Air Conditioning Myths That May Cost You More Money
Myth 1: Get your air conditioner technician in Los Angeles on Craigslist.
The interweb has given us a variety of places to find an air conditioning service technician, but beware because not all are comparable. While the Better Business Bureau gives you information on whether a contractor is accredited based on their organization's history and practices, other web pages are open to anyone who requests to post an ad. For example, Craigslist lets anyone post an ad providing their services, not requiring them to verify whether or not they're truly qualified, licensed and bonded, or have the proper training and background.
If you choose a contractor or individual without getting to verify their qualifications and skill set, it may end up costing you more ultimately. Suppose the technician doesn't know how to properly service your actual air conditioning system. In that case, you may need a different, more experienced technician to repair their mistakes and pay multiple Trip Charges.
Myth 2: Choosing a small business is better.
Working with small businesses can be fantastic for some minor home services – it's wonderful for the local business, good for the economy, and maybe even great for your pocket book. But beware: small businesses or one-person companies could leave you in a lurch. If something goes wrong, they may disappear and not be available to fix it, or they may not have the human resources to get to you quickly, which is not what you want if your AC dies in the summer heat in Los Angeles, CA.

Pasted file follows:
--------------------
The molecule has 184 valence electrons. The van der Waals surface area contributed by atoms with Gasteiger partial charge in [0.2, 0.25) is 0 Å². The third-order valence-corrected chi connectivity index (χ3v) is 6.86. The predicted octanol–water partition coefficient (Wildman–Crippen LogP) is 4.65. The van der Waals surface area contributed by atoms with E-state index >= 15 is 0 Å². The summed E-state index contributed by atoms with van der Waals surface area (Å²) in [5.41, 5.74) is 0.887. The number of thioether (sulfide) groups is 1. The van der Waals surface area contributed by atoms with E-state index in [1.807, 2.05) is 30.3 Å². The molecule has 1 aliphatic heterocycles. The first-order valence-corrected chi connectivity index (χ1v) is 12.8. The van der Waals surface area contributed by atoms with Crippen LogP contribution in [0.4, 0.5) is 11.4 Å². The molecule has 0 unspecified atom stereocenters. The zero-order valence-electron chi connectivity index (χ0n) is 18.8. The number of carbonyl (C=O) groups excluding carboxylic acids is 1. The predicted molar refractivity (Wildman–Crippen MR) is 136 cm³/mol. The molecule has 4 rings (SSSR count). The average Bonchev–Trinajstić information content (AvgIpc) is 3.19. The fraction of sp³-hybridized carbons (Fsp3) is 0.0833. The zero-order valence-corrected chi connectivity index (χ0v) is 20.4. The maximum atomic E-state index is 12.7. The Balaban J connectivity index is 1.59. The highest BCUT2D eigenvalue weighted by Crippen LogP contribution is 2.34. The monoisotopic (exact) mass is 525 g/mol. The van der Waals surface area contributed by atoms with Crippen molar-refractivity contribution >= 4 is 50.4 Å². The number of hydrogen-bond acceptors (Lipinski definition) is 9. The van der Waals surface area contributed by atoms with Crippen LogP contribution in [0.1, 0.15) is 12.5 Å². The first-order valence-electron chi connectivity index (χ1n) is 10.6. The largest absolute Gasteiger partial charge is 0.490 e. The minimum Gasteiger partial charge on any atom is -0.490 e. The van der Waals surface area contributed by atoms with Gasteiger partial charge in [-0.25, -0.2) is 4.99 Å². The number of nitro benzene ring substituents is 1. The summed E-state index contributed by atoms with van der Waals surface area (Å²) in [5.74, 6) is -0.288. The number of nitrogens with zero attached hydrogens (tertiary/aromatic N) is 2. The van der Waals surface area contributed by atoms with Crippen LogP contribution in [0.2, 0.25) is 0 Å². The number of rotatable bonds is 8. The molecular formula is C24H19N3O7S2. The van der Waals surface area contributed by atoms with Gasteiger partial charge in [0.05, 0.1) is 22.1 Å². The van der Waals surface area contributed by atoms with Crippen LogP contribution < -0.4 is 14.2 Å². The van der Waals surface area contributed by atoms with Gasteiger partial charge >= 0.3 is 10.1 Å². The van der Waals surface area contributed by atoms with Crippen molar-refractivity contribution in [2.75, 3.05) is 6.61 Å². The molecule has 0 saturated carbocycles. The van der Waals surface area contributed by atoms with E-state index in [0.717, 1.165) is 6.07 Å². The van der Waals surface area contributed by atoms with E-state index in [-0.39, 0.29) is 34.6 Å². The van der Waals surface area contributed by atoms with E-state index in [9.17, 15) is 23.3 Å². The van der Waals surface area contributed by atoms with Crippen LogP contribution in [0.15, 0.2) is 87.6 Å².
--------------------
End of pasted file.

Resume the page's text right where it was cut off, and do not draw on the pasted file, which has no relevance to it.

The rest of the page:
Myth 3: You can use any type of refrigerant in your air conditioner.
With the government stopping the production of R-22, many families are seeing the cost of refilling their air conditioner's refrigerant increasing. It may sound like a simple fix to substitute a different, less expensive refrigerant. Still, if an AC service technician in Los Angeles recommends this, you probably want to find a second opinion.
Manufacturers specify the exact refrigerant the system is designed for, and before 2010, it was commonly R-22. Although there is an extreme decline in the production of R-22, those AC systems are still designed for it, and replacing R-22 with a different refrigerant may not only destroy your AC system it could invalidate your warranty. Due to possible damage, a voided warranty may cost you way more in future parts.
Myth 4: You don't need routine air conditioning maintenance in Los Angeles.
Most people who aren't having trouble with their air conditioning system may believe they don't need yearly maintenance. It works fine, so why spend the money on a tune-up? Well, there's the fact that a routine AC tune- up in Los Angeles costs around $99 while repairs will cost you around $600. Most manufacturers demand regular maintenance to continue your warranty, so disregarding your annual tune-up could cost you your warranty, resulting in a huge payout if your air conditioning system dies on the hottest summer day in LA.
Myth 5: Finding out about the business isn't important.
You must do your due diligence before choosing an air conditioning service business in Los Angeles, CA, especially if you feel a specific company is pushing you. As we discussed in Myth #1, some domains don't need a contractor to be qualified to place an ad for their services. You need to know what you're getting into so you don't have to pay twice for the same service.